The rule would essentially ban all pre-existing non-compete agreements upon becoming effective, except for qualifying “Senior Executives.” Under the rule, a Senior Executive is defined as a worker in a “policy-making position” that earns an annualized or actual sum of at least $151,164 through salary, bonus, and/or commission (or some combination thereof). A “policy-making position” is a company’s CEO, president, or any person with “policy-making authority.” The rule defines policy-making authority as a person controlling “significant aspects of a business entity or common enterprise.” Unlike the retroactive enforcement ban for other workers, it will be unfair competition to “enforce or attempt to enforce a non-compete clause entered into after the effective date.”

The rule also requires employers to issue notice to all employees who have non-compete agreements (and who do not fall under the Senior Executive exception) explaining that the non-compete will no longer be in effect and will not be enforced upon the effective date of the rule. The FTC prepared a model notice for employers which can be accessed here.

Other exceptions to the rule.

The rule carves out some additional narrow exceptions. 

  • Active litigation: Despite its retroactivity, the rule specifically carves out an exception for active litigation to enforce a non-compete where the “cause of action related to a non-compete clause accrued prior to the effective date.”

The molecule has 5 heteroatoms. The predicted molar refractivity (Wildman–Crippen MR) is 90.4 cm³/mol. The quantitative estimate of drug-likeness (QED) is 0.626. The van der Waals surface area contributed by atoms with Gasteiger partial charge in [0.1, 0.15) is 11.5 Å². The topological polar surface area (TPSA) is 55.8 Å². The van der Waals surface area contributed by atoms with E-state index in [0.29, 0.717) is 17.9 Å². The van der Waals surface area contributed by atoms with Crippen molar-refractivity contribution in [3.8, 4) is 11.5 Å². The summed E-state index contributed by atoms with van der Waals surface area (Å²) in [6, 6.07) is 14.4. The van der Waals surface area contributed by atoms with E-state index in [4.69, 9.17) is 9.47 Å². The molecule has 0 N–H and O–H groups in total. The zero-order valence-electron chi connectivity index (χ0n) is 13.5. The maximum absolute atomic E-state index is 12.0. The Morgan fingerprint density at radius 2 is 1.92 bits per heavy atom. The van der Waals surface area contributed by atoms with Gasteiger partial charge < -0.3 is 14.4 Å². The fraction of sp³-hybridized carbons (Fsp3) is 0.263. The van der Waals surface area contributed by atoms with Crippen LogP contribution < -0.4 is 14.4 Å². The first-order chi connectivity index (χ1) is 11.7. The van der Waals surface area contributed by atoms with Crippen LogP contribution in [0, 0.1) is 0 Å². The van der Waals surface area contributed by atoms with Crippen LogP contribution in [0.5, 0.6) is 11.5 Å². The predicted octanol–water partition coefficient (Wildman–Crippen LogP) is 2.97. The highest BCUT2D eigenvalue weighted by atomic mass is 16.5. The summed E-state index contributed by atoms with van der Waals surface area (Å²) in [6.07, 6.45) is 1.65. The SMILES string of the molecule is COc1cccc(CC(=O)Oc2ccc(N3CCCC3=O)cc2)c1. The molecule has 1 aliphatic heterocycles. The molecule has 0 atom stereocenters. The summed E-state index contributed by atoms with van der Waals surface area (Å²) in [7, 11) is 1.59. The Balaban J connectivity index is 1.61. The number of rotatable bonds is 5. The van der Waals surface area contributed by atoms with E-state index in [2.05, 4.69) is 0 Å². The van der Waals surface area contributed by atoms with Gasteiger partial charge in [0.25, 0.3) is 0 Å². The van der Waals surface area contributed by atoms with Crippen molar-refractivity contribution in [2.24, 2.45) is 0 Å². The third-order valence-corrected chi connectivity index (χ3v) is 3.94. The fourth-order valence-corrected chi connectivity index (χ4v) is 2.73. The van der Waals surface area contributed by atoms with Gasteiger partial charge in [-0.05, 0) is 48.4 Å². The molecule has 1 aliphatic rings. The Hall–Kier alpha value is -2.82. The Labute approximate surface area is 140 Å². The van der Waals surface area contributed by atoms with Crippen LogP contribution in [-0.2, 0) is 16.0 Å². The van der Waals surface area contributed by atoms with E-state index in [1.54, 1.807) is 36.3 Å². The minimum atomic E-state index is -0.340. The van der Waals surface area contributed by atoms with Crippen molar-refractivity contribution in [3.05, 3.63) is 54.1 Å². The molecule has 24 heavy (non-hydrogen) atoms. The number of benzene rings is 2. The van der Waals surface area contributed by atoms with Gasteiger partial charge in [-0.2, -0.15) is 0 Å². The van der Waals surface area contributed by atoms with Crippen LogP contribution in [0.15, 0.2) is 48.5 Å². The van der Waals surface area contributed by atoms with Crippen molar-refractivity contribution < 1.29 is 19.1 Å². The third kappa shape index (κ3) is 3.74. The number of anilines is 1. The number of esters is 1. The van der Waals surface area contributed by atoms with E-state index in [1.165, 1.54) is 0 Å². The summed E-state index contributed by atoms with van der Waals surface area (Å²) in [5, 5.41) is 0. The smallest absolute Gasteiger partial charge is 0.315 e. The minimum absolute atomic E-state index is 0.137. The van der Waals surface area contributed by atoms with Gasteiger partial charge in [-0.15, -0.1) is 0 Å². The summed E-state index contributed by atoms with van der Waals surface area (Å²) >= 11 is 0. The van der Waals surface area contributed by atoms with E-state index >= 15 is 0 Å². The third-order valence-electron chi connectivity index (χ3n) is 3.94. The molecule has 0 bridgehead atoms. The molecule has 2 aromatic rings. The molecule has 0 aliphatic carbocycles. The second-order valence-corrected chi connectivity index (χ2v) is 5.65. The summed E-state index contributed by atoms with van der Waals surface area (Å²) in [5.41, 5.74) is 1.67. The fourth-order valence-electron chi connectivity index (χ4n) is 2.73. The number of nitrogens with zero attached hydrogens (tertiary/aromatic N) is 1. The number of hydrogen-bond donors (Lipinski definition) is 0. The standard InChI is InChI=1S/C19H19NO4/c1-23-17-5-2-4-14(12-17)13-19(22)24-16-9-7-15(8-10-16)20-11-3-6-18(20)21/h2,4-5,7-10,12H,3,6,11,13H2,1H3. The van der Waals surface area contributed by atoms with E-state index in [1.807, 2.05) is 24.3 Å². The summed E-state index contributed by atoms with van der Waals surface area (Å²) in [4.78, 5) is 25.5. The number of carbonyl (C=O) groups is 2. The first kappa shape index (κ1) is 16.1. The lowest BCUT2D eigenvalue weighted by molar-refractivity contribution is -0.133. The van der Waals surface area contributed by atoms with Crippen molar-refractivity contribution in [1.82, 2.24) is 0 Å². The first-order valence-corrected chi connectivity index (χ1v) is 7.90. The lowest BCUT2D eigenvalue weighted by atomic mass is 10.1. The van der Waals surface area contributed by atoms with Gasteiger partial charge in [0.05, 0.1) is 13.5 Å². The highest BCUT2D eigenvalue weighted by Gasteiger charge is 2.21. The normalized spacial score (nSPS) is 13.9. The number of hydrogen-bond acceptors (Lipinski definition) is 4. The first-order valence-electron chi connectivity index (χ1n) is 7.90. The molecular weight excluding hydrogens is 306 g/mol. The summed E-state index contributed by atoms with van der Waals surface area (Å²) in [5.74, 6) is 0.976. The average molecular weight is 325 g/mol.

• Seller of a business: The rule does not ban a non-compete agreement where a person sells their ownership interest in a business or substantially all the businesses operating assets. 
  • In-term non-compete agreements: Agreements to not compete while actively employed are still permissible under the rule.
  • Non-solicitation and non-disclosure agreements: The rule specifically notes that the continued use of these agreements is permissible so long as they are not so restrictive to prevent an employee from working in the same industry.
  • Franchise agreements: The ban does not apply to contracts between franchisor and franchisee entities. 

Penalties for violations. 

The FTC will enforce the ban as it enforces other unfair competition violations under Section 5(b) of the Federal Trade Commission Act. Under the existing framework, the FTC can seek an injunction against any party violating the rule in federal court. However, the FTC is not able to seek monetary damages. But the FTC can seek civil penalties in court if a party is ordered to cease and desist the violations but continues to violate the rule. 

What happens next?

The U.S. Chamber of Commerce (and several private businesses) have already sued, challenging the rule and the FTC’s rule-making authority. In a suit filed in the Eastern District of Texas, the U.S. Chamber of Commerce is seeking an injunction preventing enforcement of the rule pending litigation. The U.S. Chamber of Commerce argues that the FTC lacks the authority to institute a nationwide ban and that it is an issue for Congress to decide. As of this report, the litigation is in its earliest stages, but a ruling on the injunction is anticipated before the effective date of the rule. 

In light of the legal challenges, the next steps are uncertain. Likely, the effective date of the rule will at least be extended in light of the lawsuits. Reminger attorneys are following developments as they break, and we will issue updates to this report as they become available. In the meantime, if you have any specific questions or concerns, contact a member of Reminger's Employment Practices/Civil Rights Defense Practice Group.